"The very first failure was that we wanted to base this whole thing on System Shock 2," said Kline, according to Gamasutra.
"Here was our idea: Let's just make System Shock 2. This was easy because we'd already made System Shock 2. We knew it was a critical success, and we thought we knew all the things that kept it from being financially successful."
Kline noted that the project would require far more work than a simple iteration of System Shock 2. After a two year halt in development, the team carried over several elements from Shock 2, but found that much of the BioShock's basic systems--including the important monster AI--needed fundamental changes.
In fact, even after the game's intriguing 2006 E3 demo, BioShock wasn't building much interest amongst gamers. It wasn't until the companybegan selling it as an exciting action game that the project really gained steam.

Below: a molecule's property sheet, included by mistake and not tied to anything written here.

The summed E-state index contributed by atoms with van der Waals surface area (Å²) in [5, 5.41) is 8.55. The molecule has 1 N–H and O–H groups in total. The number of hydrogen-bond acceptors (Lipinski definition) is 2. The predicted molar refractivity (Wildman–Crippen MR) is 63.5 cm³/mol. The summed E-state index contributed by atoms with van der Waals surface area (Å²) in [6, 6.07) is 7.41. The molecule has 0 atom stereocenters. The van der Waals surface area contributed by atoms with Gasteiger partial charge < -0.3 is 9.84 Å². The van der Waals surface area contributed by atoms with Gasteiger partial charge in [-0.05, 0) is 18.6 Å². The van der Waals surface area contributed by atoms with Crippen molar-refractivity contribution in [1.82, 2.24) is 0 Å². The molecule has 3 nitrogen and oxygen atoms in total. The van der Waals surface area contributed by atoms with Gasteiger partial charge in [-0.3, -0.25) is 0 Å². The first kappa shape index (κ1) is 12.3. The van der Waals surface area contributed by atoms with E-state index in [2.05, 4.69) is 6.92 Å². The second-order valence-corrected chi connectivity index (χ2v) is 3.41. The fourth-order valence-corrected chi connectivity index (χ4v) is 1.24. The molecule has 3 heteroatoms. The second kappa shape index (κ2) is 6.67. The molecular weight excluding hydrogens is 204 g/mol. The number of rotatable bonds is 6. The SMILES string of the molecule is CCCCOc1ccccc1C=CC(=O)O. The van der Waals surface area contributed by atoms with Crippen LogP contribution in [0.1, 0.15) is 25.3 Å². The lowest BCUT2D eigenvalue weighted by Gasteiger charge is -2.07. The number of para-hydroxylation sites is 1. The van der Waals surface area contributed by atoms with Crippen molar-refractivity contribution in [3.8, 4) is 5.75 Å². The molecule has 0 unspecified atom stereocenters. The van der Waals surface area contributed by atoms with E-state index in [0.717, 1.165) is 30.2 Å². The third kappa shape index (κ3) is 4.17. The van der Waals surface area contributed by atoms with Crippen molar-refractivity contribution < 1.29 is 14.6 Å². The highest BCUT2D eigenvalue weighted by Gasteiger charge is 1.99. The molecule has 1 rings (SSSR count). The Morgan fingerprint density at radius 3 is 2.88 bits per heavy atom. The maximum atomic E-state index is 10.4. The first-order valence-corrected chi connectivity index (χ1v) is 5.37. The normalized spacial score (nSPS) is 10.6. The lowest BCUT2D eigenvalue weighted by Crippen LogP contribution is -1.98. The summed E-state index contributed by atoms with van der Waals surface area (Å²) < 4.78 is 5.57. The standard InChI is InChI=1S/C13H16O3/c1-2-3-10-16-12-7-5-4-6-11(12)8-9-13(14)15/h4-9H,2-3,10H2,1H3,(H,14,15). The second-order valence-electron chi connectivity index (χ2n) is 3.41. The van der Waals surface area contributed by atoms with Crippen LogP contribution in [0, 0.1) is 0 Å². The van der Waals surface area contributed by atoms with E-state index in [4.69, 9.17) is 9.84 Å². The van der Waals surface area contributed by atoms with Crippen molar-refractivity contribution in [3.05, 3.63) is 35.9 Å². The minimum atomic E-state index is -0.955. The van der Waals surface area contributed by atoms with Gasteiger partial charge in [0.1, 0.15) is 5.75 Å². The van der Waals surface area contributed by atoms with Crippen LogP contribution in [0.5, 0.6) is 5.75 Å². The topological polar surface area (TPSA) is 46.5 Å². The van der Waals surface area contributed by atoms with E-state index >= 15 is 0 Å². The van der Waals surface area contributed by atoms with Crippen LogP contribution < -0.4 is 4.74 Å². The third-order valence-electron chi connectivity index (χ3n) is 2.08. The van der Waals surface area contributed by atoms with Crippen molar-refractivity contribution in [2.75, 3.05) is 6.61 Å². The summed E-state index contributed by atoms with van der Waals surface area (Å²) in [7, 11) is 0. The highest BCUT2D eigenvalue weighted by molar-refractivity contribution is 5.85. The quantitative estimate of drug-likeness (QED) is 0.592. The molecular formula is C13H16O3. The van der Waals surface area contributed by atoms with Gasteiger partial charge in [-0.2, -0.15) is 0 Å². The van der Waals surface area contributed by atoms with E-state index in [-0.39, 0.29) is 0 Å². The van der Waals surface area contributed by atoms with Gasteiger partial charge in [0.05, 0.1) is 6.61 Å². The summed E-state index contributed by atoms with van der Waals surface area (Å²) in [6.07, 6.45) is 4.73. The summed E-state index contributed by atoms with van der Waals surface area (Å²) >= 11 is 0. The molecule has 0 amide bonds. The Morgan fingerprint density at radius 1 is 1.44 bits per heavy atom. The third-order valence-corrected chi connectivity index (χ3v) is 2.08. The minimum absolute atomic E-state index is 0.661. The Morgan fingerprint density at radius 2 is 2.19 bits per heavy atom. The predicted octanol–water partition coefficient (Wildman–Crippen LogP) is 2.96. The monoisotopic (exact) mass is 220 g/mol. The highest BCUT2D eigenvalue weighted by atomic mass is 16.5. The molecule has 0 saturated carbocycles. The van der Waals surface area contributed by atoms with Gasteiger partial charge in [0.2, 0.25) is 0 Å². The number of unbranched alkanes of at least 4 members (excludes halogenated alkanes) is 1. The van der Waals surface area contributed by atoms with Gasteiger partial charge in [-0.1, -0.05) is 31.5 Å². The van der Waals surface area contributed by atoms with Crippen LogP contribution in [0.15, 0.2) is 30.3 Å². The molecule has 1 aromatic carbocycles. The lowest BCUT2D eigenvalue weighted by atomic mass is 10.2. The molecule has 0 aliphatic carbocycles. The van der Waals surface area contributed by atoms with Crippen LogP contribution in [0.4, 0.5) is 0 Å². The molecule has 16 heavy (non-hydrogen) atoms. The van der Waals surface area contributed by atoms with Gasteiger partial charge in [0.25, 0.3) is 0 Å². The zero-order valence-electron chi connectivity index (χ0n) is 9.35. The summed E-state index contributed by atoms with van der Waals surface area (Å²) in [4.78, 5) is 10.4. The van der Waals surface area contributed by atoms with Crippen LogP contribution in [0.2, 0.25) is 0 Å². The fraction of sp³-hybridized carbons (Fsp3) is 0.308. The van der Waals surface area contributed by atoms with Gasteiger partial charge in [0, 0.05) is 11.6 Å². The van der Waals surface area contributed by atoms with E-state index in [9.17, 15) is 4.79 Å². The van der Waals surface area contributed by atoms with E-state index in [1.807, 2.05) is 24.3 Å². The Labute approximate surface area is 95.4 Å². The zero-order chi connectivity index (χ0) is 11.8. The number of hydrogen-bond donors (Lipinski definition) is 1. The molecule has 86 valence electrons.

"What's interesting is that even though it was the same game, when we presented it as a shooter people started getting more excited about it. Even the team."
Once the team began focusing on the world of Rapture, and how that world would revolve around the player, the game began to fall into place. Of course, incorporating minor systems, balancing the gameplay, and smoothing out BioShock's ambitious story still presented plenty of problems for the team. "We were actually so focused on the big details that we actually forgot how important the little details are," he added.
Kline ended the presentation by reiterating a common theme of successful developers such as Valve and Blizzard: pushing back release dates can, and often does, translate to a successful project.
"Some people think that constantly messing up, and pushing dates isn't a good way to make a game, but as far as I'm concerned it's the only way to make a good game."